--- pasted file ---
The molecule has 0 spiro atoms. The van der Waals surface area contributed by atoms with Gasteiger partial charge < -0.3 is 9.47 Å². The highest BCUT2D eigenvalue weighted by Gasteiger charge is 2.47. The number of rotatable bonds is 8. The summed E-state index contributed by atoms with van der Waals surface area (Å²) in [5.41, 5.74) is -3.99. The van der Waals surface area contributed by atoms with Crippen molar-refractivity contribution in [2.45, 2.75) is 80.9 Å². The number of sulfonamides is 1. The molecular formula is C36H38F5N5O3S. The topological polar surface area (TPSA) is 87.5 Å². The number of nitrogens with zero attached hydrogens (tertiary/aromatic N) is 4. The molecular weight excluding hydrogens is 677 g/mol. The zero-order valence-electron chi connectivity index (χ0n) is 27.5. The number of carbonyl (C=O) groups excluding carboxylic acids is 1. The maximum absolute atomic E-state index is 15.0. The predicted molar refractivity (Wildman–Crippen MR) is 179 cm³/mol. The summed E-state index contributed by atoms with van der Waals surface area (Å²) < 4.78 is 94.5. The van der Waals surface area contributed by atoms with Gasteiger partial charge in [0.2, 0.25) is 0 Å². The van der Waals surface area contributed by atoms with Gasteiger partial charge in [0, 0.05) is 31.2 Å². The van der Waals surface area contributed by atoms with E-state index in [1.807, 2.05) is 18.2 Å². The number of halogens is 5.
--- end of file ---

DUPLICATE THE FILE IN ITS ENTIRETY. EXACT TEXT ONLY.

The molecule has 0 spiro atoms. The van der Waals surface area contributed by atoms with Gasteiger partial charge < -0.3 is 9.47 Å². The highest BCUT2D eigenvalue weighted by Gasteiger charge is 2.47. The number of rotatable bonds is 8. The summed E-state index contributed by atoms with van der Waals surface area (Å²) in [5.41, 5.74) is -3.99. The van der Waals surface area contributed by atoms with Crippen molar-refractivity contribution in [2.45, 2.75) is 80.9 Å². The number of sulfonamides is 1. The molecular formula is C36H38F5N5O3S. The topological polar surface area (TPSA) is 87.5 Å². The number of nitrogens with zero attached hydrogens (tertiary/aromatic N) is 4. The molecular weight excluding hydrogens is 677 g/mol. The zero-order valence-electron chi connectivity index (χ0n) is 27.5. The number of carbonyl (C=O) groups excluding carboxylic acids is 1. The maximum absolute atomic E-state index is 15.0. The predicted molar refractivity (Wildman–Crippen MR) is 179 cm³/mol. The summed E-state index contributed by atoms with van der Waals surface area (Å²) < 4.78 is 94.5. The van der Waals surface area contributed by atoms with Gasteiger partial charge in [0.2, 0.25) is 0 Å². The van der Waals surface area contributed by atoms with Gasteiger partial charge in [0, 0.05) is 31.2 Å². The van der Waals surface area contributed by atoms with E-state index in [1.807, 2.05) is 18.2 Å². The number of halogens is 5.